UK Politics

Labour plans to extend bankers' bonus clawback to 10 years

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Media captionShadow chancellor Ed Balls: "If people do the wrong thing... they should pay the money back"

Bankers who are guilty of misconduct would have to pay back bonuses received up to 10 years ago, under banking reforms outlined by the Labour Party.

The current "clawback" period for bankers' bonuses is currently seven years, but shadow chancellor Ed Balls said that was "too weak".

Extending the period would ensure bankers who were guilty of misconduct would "pay a price", he added.

The Tories dismissed the plans, saying nobody will trust a word Mr Balls says.

The proposal was outlined ahead of the publication of Labour's banking reform paper, which will set out its economic plan and the measures a future Labour government would take.

'Misbehaviour and misconduct'

Under previous rules, bankers' bonuses were often deferred for a period of three to five years, during which time the bonus could be clawed back if necessary.

However, the Bank of England extended the period to seven years at the beginning of the year, saying misconduct such as the rigging interest rates or reckless risk-taking can take longer to emerge.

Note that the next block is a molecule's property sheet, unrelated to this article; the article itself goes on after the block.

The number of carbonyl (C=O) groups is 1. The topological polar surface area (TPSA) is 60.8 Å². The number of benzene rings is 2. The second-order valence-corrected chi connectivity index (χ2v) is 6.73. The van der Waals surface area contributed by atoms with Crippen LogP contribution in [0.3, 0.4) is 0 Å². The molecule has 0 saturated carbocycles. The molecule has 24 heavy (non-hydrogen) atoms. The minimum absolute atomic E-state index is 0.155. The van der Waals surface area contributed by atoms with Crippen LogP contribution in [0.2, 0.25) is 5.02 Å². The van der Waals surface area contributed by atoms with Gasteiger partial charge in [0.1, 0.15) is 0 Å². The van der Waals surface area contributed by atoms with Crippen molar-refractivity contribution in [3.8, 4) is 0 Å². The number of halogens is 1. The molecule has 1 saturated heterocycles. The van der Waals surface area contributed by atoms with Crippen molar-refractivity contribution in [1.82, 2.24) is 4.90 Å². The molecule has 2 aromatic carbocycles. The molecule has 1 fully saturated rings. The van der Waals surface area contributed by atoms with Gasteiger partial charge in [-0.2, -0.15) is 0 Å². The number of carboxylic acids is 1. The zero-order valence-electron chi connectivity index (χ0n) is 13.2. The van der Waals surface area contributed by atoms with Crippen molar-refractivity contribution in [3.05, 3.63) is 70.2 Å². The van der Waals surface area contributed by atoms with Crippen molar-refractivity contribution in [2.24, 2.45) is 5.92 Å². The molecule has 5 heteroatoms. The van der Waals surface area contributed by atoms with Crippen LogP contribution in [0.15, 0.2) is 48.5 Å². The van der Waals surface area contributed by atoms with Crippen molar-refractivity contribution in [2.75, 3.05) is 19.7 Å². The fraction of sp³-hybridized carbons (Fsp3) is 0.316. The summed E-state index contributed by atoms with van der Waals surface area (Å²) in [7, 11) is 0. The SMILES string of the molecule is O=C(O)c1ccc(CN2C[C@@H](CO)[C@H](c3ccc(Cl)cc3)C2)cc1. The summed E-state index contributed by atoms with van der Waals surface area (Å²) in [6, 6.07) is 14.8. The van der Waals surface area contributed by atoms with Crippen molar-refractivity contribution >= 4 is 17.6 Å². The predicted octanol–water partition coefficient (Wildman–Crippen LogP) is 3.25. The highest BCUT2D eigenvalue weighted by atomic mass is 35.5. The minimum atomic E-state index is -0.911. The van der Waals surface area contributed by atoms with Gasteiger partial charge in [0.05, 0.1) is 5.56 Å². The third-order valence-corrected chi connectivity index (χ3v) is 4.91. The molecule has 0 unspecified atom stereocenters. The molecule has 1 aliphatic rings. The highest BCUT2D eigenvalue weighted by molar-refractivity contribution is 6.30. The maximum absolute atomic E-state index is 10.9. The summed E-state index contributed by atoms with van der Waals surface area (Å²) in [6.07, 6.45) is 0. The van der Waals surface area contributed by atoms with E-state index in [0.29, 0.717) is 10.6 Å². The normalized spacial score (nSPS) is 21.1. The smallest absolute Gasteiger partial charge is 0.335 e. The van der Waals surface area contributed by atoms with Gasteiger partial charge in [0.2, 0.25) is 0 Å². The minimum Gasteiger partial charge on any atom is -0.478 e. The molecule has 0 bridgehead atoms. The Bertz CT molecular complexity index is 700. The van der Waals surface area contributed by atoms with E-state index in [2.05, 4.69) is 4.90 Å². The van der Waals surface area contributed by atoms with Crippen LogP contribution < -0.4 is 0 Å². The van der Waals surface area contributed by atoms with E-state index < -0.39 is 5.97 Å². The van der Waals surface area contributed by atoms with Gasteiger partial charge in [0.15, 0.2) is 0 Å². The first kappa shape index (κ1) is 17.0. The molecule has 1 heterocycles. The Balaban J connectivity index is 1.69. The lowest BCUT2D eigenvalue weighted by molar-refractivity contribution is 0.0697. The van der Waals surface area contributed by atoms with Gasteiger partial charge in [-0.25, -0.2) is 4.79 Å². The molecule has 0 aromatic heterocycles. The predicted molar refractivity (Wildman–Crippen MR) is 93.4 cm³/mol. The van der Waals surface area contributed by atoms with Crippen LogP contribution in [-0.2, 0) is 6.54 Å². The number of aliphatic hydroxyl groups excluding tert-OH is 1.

But Mr Balls said Labour wanted to extend the clawback period further.

He said recent allegations around HSBC's Swiss banking arm about clients being help to avoid paying tax showed that "wrongdoing can take years to uncover".

"When people have done the wrong thing in banking - we agree with the governor of the Bank of England - that the bonuses should be repaid, in fact we're saying that clawback should go back 10 years," he added.

"We will ensure people involved in misbehaviour and misconduct would have to give back their bonuses for at least a decade after they have been paid out."

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Image caption The Bank of England's current "clawback" period is seven years - but Labour wants to extend it to 10 years

He said UK banks still required "major reforms and long-term cultural change".

Labour said it would also introduce a one-off tax on bankers' bonuses to help young people who have been out of work for 12 months or more.

The party would also raise the levy on banks to increase childcare for working parents.

Mr Balls said a Labour government would use the proceeds of a planned increase in the licence fees for the mobile phone spectrum - estimated at up to £1bn over the next parliament - to finance a British investment bank, providing funds for small and medium businesses.

However, the Conservatives dismissed the proposals, saying that the Bank of England was already consulting on extending the clawback period to 10 years.

"A banking reform plan written by Ed Balls is like a fireworks safety guide written by Guy Fawkes - nobody will trust a word he says," a spokesman said.

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